The danger of leaving the buildings undesignated became clear for some Park Avenue enthusiasts recently when the 22nd Street home of George Peavey, son of grain elevator pioneer and Peavey Plaza namesake Frank Peavey, was converted from an at-risk-youth center to a mosque. The new owners tore out part of a 112-year-old veranda to build a cinderblock wheelchair ramp, and removed most of the detailed finishings inside — making even what’s left of the property difficult to legally protect.

“Hand-painted murals were just being chucked into a dumpster,” said Ryan Knoke, a local historian who conducted the research for the nominations. “And woodwork and hand-carved moldings and fireplace mantels, I mean just chucked.”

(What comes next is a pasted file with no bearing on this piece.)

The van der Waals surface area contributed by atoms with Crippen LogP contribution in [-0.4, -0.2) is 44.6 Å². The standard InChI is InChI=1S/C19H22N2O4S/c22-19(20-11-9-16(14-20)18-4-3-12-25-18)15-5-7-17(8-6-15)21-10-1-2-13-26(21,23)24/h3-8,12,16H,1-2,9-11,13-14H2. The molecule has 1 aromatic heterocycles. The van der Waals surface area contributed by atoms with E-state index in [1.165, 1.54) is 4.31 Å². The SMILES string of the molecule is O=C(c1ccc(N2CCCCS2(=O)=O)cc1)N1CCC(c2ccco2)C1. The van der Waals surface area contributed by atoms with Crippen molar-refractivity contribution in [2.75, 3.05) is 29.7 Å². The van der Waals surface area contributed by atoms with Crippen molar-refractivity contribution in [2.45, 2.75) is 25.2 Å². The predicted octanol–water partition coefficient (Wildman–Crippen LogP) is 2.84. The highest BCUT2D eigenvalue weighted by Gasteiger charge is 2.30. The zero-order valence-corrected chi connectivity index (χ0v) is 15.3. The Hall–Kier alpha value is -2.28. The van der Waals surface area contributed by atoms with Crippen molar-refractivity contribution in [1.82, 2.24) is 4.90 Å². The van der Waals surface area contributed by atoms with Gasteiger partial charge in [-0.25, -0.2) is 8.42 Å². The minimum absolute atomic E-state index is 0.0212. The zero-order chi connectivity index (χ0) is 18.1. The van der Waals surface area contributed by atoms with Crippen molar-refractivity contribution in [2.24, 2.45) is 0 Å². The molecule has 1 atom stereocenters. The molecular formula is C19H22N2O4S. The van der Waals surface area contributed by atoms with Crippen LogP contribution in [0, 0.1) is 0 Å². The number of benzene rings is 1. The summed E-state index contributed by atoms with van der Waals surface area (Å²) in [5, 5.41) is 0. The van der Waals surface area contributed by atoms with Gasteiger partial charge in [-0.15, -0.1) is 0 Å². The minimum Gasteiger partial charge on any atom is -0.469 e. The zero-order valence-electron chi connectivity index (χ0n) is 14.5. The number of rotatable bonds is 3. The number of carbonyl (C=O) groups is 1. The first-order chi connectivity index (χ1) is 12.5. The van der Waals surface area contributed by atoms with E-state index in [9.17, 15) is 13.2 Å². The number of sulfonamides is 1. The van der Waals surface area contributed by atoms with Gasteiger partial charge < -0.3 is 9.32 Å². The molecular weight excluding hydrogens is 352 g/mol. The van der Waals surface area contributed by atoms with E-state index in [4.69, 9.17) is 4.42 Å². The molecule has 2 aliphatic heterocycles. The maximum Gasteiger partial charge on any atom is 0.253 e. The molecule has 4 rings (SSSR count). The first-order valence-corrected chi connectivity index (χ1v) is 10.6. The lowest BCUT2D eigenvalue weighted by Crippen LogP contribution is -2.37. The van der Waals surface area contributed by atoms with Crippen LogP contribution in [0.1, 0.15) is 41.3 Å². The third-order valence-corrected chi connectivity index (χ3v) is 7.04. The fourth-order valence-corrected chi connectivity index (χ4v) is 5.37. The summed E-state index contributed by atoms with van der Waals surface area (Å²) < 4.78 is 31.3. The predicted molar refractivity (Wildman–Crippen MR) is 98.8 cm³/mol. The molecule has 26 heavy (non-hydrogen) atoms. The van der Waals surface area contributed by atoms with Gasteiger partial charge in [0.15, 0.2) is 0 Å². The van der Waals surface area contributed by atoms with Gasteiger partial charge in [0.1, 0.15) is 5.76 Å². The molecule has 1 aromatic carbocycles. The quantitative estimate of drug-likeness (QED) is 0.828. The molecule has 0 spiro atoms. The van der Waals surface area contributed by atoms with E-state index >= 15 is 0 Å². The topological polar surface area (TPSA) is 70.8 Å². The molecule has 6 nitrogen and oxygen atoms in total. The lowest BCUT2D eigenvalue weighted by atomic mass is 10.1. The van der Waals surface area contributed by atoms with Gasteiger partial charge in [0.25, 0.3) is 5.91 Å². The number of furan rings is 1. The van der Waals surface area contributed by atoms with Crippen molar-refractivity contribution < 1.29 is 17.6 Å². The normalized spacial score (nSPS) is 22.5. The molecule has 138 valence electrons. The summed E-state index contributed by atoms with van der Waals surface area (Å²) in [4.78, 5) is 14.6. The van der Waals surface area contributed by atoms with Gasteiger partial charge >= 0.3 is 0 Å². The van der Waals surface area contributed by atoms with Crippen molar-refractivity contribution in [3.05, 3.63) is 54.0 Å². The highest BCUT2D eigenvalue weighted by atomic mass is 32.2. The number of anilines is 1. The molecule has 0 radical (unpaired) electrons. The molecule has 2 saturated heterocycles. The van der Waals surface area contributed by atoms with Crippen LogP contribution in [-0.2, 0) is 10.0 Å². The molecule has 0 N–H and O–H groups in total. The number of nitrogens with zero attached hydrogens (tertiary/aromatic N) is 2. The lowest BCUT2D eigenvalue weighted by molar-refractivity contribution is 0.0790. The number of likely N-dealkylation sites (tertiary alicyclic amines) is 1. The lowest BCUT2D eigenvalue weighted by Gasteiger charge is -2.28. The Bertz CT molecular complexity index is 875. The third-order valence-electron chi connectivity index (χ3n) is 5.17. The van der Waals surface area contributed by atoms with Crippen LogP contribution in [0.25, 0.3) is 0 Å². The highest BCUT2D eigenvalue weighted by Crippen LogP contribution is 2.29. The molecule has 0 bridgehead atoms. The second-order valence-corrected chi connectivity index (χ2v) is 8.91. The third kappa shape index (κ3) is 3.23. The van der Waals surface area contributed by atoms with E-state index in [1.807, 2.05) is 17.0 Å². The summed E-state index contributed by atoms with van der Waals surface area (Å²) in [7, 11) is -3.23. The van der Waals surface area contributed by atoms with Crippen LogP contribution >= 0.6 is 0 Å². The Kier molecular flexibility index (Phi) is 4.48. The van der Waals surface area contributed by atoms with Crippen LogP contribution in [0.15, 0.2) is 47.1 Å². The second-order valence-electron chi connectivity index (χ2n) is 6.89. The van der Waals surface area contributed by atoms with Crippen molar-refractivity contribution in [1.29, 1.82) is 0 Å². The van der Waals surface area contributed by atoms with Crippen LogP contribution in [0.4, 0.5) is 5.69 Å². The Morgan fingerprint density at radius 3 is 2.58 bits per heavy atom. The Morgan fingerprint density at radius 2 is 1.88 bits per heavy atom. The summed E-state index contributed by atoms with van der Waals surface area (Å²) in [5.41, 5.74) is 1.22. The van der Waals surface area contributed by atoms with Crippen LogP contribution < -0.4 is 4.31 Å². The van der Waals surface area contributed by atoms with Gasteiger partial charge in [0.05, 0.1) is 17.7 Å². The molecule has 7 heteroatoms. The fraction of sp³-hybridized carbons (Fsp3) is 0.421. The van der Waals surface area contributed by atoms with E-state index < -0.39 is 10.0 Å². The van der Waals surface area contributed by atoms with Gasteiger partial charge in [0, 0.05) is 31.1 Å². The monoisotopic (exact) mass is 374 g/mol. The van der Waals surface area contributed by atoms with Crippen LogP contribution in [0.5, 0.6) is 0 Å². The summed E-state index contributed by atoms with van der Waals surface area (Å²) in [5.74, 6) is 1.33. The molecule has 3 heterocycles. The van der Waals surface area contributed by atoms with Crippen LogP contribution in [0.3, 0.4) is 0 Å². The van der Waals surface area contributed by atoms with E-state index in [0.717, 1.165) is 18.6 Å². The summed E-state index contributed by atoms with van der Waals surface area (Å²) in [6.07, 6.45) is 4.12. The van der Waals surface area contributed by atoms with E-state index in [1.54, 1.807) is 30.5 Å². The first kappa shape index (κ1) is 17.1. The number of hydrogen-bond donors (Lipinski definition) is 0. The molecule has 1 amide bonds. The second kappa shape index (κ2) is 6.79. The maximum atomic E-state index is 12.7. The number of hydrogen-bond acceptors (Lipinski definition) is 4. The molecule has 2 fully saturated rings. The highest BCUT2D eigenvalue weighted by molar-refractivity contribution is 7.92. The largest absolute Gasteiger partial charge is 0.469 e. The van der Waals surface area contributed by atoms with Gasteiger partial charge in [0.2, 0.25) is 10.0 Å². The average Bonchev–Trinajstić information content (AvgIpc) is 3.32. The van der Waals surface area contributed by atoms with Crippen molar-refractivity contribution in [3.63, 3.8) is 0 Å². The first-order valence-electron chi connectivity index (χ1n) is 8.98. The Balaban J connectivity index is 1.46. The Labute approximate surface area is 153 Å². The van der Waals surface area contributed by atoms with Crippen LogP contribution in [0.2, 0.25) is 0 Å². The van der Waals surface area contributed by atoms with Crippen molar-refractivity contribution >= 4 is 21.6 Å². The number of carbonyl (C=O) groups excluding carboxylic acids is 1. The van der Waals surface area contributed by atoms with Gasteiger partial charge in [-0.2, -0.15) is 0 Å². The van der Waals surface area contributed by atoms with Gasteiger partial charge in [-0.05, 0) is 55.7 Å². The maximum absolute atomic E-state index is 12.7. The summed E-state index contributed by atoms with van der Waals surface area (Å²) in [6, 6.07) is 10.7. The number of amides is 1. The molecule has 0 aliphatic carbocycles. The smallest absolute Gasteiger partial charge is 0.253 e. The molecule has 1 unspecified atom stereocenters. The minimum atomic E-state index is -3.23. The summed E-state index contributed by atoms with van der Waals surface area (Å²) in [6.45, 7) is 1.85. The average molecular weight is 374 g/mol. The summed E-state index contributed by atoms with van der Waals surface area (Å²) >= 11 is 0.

The leaders of the mosque could not be reached for comment. The city’s architectural historian, John Smoley, said this was possible because historic protections are only considered for non-designated buildings if they are going to be demolished. Designations typically only protect building exteriors.

“We’ve historically done a pretty good job of preserving mansions,” Smoley said via e-mail. “To such an extent that we have to remind ourselves to look beyond our wealthy, residential, white, milling-related heritage which, while certainly significant, represents only a portion of our community’s vibrant history.”

Next door, Yemmy Osonowo hopes to build medical offices serving people with mental illness inside the 1892 McKnight house, which was left in disrepair by a drug rehab facility that operated there previously. Built from red stone with two witch’s hat towers facing the street, the home’s first owner, Sumner T. McKnight, was a New York-born lumber magnate and real estate developer. It is now being studied for historic designation.